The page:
What is Cloud Computing?

March 20, 2011

Everyone in the IT industry is talking about cloud computing, but there is still confusion about what the cloud is, how it should be used and what problems and challenges it might introduce. This FAQ will answer some of the key questions enterprises are asking about cloud computing.

What is cloud computing?
Gartner defines cloud computing as “a style of computing in which massively scalable IT-related capabilities are provided ‘as a service’ using Internet technologies to multiple external customers.” Beyond the Gartner definition, clouds are marked by self-service interfaces that let customers acquire resources at any time and get rid of them the instant they are no longer needed.

The cloud is not really a technology by itself. Rather, it is an approach to building IT services that harnesses the rapidly increasing horsepower of servers as well as virtualization technologies that combine many servers into large computing pools and divide single servers into multiple virtual machines that can be spun up and powered down at will.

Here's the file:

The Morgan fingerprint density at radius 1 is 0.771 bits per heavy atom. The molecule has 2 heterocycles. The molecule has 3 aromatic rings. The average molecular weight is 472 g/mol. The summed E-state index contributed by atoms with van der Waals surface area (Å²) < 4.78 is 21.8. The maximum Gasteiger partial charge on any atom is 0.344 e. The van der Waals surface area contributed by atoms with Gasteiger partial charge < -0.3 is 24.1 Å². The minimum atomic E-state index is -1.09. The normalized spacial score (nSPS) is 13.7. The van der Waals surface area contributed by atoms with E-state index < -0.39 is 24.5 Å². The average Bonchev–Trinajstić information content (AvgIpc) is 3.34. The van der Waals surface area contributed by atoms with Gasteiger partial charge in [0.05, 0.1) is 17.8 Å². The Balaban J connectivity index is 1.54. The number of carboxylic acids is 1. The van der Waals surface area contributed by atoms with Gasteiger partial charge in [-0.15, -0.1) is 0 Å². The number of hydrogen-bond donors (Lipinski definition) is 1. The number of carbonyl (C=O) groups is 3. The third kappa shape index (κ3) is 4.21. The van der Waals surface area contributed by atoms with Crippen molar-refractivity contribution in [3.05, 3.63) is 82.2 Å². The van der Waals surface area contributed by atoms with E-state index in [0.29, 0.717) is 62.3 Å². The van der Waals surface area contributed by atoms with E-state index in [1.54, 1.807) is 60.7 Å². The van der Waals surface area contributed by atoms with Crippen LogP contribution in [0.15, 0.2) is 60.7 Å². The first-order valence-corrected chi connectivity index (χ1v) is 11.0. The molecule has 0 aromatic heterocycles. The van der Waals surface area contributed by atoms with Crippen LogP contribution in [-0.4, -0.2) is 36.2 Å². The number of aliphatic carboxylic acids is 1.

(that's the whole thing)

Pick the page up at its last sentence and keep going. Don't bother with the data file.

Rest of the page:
How is cloud computing different from utility, on-demand and grid computing?
Cloud by its nature is “on-demand” and includes attributes previously associated with utility and grid models. Grid computing is the ability to harness large collections of independent compute resources to perform large tasks, and utility is metered consumption of IT services, says Kristof Kloeckner, the cloud computing software chief at IBM. The coming together of these attributes is making the cloud today’s most “exciting IT delivery paradigm,” he says.